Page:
Volume Five 2011 focus on Superannuation, Compensation and Housing
The Auditor-General, Mr Peter Achterstraat, today released his Volume Five Report to Parliament for 2011. The report includes comments on financial audits of government agencies in the Superannuation, Compensation, Housing and Finance sectors.
High unfunded superannuation liabilities
Unfunded superannuation liabilities remain high at approximately $20.0 billion. These liabilities relate to defined benefit superannuation schemes for public servants – these schemes are closed to new members.
‘Unfunded superannuation liabilities continue to pose significant challenges for the New South Wales Government, as the liabilities are borne by the Government’, Mr Achterstraat said.
Parliamentary Contributory Superannuation Scheme’s unfunded liabilities continue to increase. At 30 June 2011 liabilities were $184 million, substantially up from $40.3 million at 30 June 2007 - representing an increase from 12 per cent to 46 per cent unfunded.
Cost savings in consolidation of Superannuation Trustee Boards
‘Consolidation of Superannuation Trustee Boards is occurring in private sector superannuation funds. I expect this to flow to the public sector superannuation funds, and may offer cost savings for the benefit of members,’ said Mr Achterstraat.
‘I caution that proper analysis should be carried out to ensure efficiency gains are tangible, drawing from the lessons from the already merged private sector superannuation funds,’ he added.
Police Superannuation Scheme members mostly retire hurt on duty
‘Hurt on duty’ remains the most common way Police Superannuation Scheme members retire. The Scheme closed to members joining the Police from 1988.
At 30 June 2011, 66 per cent of police superannuation scheme pensioners were receiving a ‘hurt on duty’ pension. The Scheme paid $220 million in ‘hurt on duty’ pensions in 2010-11. The average age for these members on retirement is 45. In 2010-11, 198 members retired ‘hurt on duty’ compared to 176 for 2009-10.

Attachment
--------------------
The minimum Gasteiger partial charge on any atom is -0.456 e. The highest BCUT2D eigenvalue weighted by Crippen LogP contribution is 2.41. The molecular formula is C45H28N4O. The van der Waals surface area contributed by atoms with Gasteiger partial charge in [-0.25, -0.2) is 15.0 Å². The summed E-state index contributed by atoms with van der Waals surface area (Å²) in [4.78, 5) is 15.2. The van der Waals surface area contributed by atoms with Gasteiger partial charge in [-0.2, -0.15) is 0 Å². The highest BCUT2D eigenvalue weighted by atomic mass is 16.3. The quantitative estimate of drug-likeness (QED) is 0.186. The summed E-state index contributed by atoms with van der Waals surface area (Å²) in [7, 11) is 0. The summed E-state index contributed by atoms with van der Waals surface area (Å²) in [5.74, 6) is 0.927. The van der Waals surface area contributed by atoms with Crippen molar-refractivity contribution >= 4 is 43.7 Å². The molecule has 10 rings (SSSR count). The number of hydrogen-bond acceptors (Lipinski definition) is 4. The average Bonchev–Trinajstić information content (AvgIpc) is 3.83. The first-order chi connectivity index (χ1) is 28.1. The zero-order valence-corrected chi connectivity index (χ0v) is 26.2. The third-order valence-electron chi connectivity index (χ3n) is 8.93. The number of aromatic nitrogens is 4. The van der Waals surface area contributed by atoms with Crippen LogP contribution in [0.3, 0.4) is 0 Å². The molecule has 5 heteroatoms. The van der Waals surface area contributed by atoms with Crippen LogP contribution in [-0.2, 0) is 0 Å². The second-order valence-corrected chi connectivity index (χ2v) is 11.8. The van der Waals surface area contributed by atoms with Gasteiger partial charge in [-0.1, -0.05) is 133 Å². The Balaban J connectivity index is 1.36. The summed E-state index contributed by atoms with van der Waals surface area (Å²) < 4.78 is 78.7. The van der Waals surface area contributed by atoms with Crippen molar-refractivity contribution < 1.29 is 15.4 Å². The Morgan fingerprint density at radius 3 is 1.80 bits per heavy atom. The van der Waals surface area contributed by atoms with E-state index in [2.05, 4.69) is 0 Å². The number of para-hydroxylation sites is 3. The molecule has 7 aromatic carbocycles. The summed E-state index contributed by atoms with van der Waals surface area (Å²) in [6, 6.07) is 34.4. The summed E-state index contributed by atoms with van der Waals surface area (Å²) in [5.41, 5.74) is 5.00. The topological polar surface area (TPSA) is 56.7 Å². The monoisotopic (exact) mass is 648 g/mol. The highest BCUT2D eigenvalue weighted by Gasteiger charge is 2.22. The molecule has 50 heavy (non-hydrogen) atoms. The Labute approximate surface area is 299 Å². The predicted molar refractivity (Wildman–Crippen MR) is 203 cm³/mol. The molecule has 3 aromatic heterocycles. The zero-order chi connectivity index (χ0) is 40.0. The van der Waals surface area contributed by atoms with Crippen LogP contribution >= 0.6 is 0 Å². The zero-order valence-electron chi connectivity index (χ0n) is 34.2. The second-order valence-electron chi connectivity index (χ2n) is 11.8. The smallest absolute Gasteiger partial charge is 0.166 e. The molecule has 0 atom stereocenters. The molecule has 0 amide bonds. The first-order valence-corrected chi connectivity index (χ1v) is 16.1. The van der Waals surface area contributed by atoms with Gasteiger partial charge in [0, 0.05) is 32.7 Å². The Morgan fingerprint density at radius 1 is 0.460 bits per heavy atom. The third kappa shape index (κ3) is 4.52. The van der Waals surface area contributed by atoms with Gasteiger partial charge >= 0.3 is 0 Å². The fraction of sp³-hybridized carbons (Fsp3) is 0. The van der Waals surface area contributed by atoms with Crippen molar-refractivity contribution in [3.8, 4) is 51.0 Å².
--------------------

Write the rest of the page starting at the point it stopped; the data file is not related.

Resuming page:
The NSW WorkCover Scheme’s financial position continues to deteriorate
The State’s compensation liabilities continue to increase. The Workers Compensation Scheme’s financial position was $2.4 billion in deficit at 30 June 2011. The Scheme may not collect enough premiums in 2011-12 to meet its requirement for sustainable long term funding.
‘There appears to be emerging changes in workers compensation claimant behaviour indicating attempts to maximise claims resulting in increased Scheme liabilities’, said Mr Achterstraat. ‘I am concerned that lump sum claims are re-emerging, significantly increasing workers’ compensation costs. This requires proactive management’, he added.
Higher Lifetime Care and Support Services Scheme compensation
The liability for people severely injured in motor vehicle accidents in New South Wales is estimated to increase to $4 billion by 2016, up from $1.4 billion at 30 June 2011.
NSW Land and Housing Corporation identified risks associated with builders becoming financially stressed while constructing its dwellings. These risks had emerged on 12 separate projects involving the construction of 141 dwellings and eight bedsitting conversions to one bedroom units.
The Corporation advised that the failure rate of firms engaged on the Corporation’s projects is currently 0.3 builders per $100 million spent on construction contacts. The Department of Finance and Services advised that the general New South Wales rate of insolvencies of construction firms in 2009–10 is approximately four firms per $100 million.
Barry Underwood, on 02 9275 7220 or 0403 073 664 and email email@example.com